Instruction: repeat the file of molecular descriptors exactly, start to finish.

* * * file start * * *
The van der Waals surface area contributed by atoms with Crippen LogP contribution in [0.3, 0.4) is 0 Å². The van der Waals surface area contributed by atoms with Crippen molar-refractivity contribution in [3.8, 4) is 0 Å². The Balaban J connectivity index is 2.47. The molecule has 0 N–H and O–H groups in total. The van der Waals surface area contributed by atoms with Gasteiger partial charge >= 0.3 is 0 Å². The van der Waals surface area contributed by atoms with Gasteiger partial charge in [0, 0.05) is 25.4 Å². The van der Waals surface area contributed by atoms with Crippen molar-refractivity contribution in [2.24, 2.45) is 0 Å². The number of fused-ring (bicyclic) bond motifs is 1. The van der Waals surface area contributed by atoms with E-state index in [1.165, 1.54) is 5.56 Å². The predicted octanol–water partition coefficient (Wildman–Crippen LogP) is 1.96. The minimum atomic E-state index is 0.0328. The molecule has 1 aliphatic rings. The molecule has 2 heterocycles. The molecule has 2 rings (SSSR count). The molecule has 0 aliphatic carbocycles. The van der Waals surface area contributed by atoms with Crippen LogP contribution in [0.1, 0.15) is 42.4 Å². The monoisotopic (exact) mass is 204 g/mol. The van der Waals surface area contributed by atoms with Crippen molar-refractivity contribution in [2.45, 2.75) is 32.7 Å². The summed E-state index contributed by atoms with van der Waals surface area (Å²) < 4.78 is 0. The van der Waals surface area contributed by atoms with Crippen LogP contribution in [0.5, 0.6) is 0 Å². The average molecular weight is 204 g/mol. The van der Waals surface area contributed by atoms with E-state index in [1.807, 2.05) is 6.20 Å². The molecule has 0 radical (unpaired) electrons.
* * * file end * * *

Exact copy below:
The van der Waals surface area contributed by atoms with Crippen LogP contribution in [0.3, 0.4) is 0 Å². The van der Waals surface area contributed by atoms with Crippen molar-refractivity contribution in [3.8, 4) is 0 Å². The Balaban J connectivity index is 2.47. The molecule has 0 N–H and O–H groups in total. The van der Waals surface area contributed by atoms with Gasteiger partial charge >= 0.3 is 0 Å². The van der Waals surface area contributed by atoms with Gasteiger partial charge in [0, 0.05) is 25.4 Å². The van der Waals surface area contributed by atoms with Crippen molar-refractivity contribution in [2.24, 2.45) is 0 Å². The number of fused-ring (bicyclic) bond motifs is 1. The van der Waals surface area contributed by atoms with E-state index in [1.165, 1.54) is 5.56 Å². The predicted octanol–water partition coefficient (Wildman–Crippen LogP) is 1.96. The minimum atomic E-state index is 0.0328. The molecule has 1 aliphatic rings. The molecule has 2 heterocycles. The molecule has 2 rings (SSSR count). The molecule has 0 aliphatic carbocycles. The van der Waals surface area contributed by atoms with Crippen LogP contribution in [0.1, 0.15) is 42.4 Å². The monoisotopic (exact) mass is 204 g/mol. The van der Waals surface area contributed by atoms with Crippen molar-refractivity contribution in [2.45, 2.75) is 32.7 Å². The summed E-state index contributed by atoms with van der Waals surface area (Å²) < 4.78 is 0. The van der Waals surface area contributed by atoms with Crippen LogP contribution in [0.5, 0.6) is 0 Å². The average molecular weight is 204 g/mol. The van der Waals surface area contributed by atoms with E-state index in [1.807, 2.05) is 6.20 Å². The molecule has 0 radical (unpaired) electrons.